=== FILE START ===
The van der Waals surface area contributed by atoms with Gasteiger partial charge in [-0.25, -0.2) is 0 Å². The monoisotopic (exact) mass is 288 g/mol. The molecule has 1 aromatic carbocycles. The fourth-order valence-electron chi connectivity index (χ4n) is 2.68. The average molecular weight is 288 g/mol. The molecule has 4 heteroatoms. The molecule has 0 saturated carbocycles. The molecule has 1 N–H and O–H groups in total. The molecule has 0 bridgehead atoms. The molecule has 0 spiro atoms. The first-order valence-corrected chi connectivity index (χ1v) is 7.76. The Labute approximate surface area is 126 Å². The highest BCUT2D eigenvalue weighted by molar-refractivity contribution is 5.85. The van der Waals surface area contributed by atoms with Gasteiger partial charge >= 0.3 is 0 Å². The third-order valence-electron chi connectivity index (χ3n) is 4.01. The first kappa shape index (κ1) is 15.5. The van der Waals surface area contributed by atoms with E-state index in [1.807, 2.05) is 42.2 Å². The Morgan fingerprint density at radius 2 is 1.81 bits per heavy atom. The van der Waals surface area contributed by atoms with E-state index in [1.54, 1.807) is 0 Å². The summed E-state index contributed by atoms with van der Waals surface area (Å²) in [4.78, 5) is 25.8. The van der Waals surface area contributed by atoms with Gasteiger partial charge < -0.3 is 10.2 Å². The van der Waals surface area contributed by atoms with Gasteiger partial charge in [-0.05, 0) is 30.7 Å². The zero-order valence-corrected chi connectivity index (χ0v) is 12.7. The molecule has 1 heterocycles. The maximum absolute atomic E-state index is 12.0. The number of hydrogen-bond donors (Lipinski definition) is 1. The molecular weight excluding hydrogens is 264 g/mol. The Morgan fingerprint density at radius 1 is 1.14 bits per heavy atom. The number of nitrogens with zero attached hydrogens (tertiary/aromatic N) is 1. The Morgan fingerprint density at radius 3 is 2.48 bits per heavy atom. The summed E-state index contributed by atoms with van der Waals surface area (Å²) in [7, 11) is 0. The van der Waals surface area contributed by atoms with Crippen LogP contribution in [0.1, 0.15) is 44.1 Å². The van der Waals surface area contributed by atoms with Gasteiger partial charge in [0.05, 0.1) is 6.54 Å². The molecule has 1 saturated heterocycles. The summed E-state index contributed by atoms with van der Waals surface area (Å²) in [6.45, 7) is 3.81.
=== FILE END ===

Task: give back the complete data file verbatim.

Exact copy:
The van der Waals surface area contributed by atoms with Gasteiger partial charge in [-0.25, -0.2) is 0 Å². The monoisotopic (exact) mass is 288 g/mol. The molecule has 1 aromatic carbocycles. The fourth-order valence-electron chi connectivity index (χ4n) is 2.68. The average molecular weight is 288 g/mol. The molecule has 4 heteroatoms. The molecule has 0 saturated carbocycles. The molecule has 1 N–H and O–H groups in total. The molecule has 0 bridgehead atoms. The molecule has 0 spiro atoms. The first-order valence-corrected chi connectivity index (χ1v) is 7.76. The Labute approximate surface area is 126 Å². The highest BCUT2D eigenvalue weighted by molar-refractivity contribution is 5.85. The van der Waals surface area contributed by atoms with Gasteiger partial charge >= 0.3 is 0 Å². The third-order valence-electron chi connectivity index (χ3n) is 4.01. The first kappa shape index (κ1) is 15.5. The van der Waals surface area contributed by atoms with E-state index in [1.807, 2.05) is 42.2 Å². The Morgan fingerprint density at radius 2 is 1.81 bits per heavy atom. The van der Waals surface area contributed by atoms with E-state index in [1.54, 1.807) is 0 Å². The summed E-state index contributed by atoms with van der Waals surface area (Å²) in [4.78, 5) is 25.8. The van der Waals surface area contributed by atoms with Gasteiger partial charge < -0.3 is 10.2 Å². The van der Waals surface area contributed by atoms with Gasteiger partial charge in [-0.05, 0) is 30.7 Å². The zero-order valence-corrected chi connectivity index (χ0v) is 12.7. The molecule has 1 heterocycles. The maximum absolute atomic E-state index is 12.0. The number of hydrogen-bond donors (Lipinski definition) is 1. The molecular weight excluding hydrogens is 264 g/mol. The Morgan fingerprint density at radius 1 is 1.14 bits per heavy atom. The number of nitrogens with zero attached hydrogens (tertiary/aromatic N) is 1. The Morgan fingerprint density at radius 3 is 2.48 bits per heavy atom. The summed E-state index contributed by atoms with van der Waals surface area (Å²) in [7, 11) is 0. The van der Waals surface area contributed by atoms with Crippen LogP contribution in [0.1, 0.15) is 44.1 Å². The van der Waals surface area contributed by atoms with Gasteiger partial charge in [0.05, 0.1) is 6.54 Å². The molecule has 1 saturated heterocycles. The summed E-state index contributed by atoms with van der Waals surface area (Å²) in [6.45, 7) is 3.81.